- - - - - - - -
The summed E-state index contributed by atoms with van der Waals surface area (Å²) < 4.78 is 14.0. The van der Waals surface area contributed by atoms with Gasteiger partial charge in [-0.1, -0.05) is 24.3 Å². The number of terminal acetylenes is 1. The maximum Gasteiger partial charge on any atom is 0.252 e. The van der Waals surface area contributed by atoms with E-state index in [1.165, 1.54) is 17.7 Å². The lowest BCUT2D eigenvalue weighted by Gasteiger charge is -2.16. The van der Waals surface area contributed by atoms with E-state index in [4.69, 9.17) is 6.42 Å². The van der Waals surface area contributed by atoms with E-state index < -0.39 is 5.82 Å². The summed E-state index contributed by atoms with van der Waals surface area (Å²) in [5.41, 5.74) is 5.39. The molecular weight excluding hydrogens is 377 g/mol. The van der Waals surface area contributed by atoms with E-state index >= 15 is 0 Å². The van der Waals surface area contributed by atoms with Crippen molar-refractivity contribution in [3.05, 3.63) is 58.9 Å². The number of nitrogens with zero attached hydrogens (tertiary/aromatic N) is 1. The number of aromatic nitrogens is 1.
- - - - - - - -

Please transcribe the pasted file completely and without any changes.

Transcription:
The summed E-state index contributed by atoms with van der Waals surface area (Å²) < 4.78 is 14.0. The van der Waals surface area contributed by atoms with Gasteiger partial charge in [-0.1, -0.05) is 24.3 Å². The number of terminal acetylenes is 1. The maximum Gasteiger partial charge on any atom is 0.252 e. The van der Waals surface area contributed by atoms with E-state index in [1.165, 1.54) is 17.7 Å². The lowest BCUT2D eigenvalue weighted by Gasteiger charge is -2.16. The van der Waals surface area contributed by atoms with E-state index in [4.69, 9.17) is 6.42 Å². The van der Waals surface area contributed by atoms with E-state index < -0.39 is 5.82 Å². The summed E-state index contributed by atoms with van der Waals surface area (Å²) in [5.41, 5.74) is 5.39. The molecular weight excluding hydrogens is 377 g/mol. The van der Waals surface area contributed by atoms with E-state index >= 15 is 0 Å². The van der Waals surface area contributed by atoms with Crippen molar-refractivity contribution in [3.05, 3.63) is 58.9 Å². The number of nitrogens with zero attached hydrogens (tertiary/aromatic N) is 1. The number of aromatic nitrogens is 1.